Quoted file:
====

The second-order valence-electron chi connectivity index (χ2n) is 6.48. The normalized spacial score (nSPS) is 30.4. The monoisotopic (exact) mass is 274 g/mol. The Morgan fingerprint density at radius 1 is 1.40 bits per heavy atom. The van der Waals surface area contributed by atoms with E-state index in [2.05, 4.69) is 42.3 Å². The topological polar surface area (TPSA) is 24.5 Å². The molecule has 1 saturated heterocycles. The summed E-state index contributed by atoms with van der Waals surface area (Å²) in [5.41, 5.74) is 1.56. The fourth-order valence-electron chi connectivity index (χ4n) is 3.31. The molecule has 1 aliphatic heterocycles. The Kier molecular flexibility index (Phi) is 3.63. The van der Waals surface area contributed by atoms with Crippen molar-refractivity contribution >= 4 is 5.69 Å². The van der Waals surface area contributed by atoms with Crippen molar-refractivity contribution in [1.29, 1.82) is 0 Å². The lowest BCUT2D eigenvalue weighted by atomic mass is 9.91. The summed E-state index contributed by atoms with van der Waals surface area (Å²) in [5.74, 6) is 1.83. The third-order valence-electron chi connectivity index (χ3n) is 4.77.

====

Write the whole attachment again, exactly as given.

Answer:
The second-order valence-electron chi connectivity index (χ2n) is 6.48. The normalized spacial score (nSPS) is 30.4. The monoisotopic (exact) mass is 274 g/mol. The Morgan fingerprint density at radius 1 is 1.40 bits per heavy atom. The van der Waals surface area contributed by atoms with E-state index in [2.05, 4.69) is 42.3 Å². The topological polar surface area (TPSA) is 24.5 Å². The molecule has 1 saturated heterocycles. The summed E-state index contributed by atoms with van der Waals surface area (Å²) in [5.41, 5.74) is 1.56. The fourth-order valence-electron chi connectivity index (χ4n) is 3.31. The molecule has 1 aliphatic heterocycles. The Kier molecular flexibility index (Phi) is 3.63. The van der Waals surface area contributed by atoms with Crippen molar-refractivity contribution >= 4 is 5.69 Å². The van der Waals surface area contributed by atoms with Crippen molar-refractivity contribution in [1.29, 1.82) is 0 Å². The lowest BCUT2D eigenvalue weighted by atomic mass is 9.91. The summed E-state index contributed by atoms with van der Waals surface area (Å²) in [5.74, 6) is 1.83. The third-order valence-electron chi connectivity index (χ3n) is 4.77.